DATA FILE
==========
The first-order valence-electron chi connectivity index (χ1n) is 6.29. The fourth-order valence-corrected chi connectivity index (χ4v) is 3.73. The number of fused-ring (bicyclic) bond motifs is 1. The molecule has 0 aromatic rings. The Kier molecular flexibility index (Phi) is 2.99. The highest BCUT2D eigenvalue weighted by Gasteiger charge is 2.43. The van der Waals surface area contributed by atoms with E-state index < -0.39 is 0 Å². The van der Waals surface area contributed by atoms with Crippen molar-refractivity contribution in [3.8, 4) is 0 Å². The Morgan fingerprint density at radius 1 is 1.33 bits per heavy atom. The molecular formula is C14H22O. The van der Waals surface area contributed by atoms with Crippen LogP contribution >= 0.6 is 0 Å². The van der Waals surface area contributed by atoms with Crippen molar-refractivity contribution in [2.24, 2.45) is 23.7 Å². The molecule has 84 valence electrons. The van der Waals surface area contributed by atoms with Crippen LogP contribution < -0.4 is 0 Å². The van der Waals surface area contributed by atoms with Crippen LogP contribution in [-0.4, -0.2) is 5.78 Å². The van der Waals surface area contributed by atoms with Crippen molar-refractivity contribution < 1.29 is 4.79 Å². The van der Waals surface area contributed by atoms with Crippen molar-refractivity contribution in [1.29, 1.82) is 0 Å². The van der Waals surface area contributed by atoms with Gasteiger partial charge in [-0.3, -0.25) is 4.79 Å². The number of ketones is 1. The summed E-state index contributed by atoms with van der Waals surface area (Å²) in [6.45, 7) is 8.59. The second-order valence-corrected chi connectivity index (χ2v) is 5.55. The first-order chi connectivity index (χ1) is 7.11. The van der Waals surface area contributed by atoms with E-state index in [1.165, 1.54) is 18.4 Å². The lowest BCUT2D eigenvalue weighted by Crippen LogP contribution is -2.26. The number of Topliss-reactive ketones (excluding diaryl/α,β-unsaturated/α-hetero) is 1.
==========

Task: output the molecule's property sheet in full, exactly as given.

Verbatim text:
The first-order valence-electron chi connectivity index (χ1n) is 6.29. The fourth-order valence-corrected chi connectivity index (χ4v) is 3.73. The number of fused-ring (bicyclic) bond motifs is 1. The molecule has 0 aromatic rings. The Kier molecular flexibility index (Phi) is 2.99. The highest BCUT2D eigenvalue weighted by Gasteiger charge is 2.43. The van der Waals surface area contributed by atoms with E-state index < -0.39 is 0 Å². The van der Waals surface area contributed by atoms with Crippen molar-refractivity contribution in [3.8, 4) is 0 Å². The Morgan fingerprint density at radius 1 is 1.33 bits per heavy atom. The molecular formula is C14H22O. The van der Waals surface area contributed by atoms with Crippen LogP contribution >= 0.6 is 0 Å². The van der Waals surface area contributed by atoms with Crippen molar-refractivity contribution in [2.24, 2.45) is 23.7 Å². The molecule has 84 valence electrons. The van der Waals surface area contributed by atoms with Crippen LogP contribution < -0.4 is 0 Å². The van der Waals surface area contributed by atoms with Crippen LogP contribution in [-0.4, -0.2) is 5.78 Å². The van der Waals surface area contributed by atoms with Crippen molar-refractivity contribution < 1.29 is 4.79 Å². The van der Waals surface area contributed by atoms with Crippen molar-refractivity contribution in [1.29, 1.82) is 0 Å². The van der Waals surface area contributed by atoms with Gasteiger partial charge in [-0.3, -0.25) is 4.79 Å². The number of ketones is 1. The summed E-state index contributed by atoms with van der Waals surface area (Å²) in [6.45, 7) is 8.59. The second-order valence-corrected chi connectivity index (χ2v) is 5.55. The first-order chi connectivity index (χ1) is 7.11. The van der Waals surface area contributed by atoms with E-state index in [1.165, 1.54) is 18.4 Å². The lowest BCUT2D eigenvalue weighted by Crippen LogP contribution is -2.26. The number of Topliss-reactive ketones (excluding diaryl/α,β-unsaturated/α-hetero) is 1.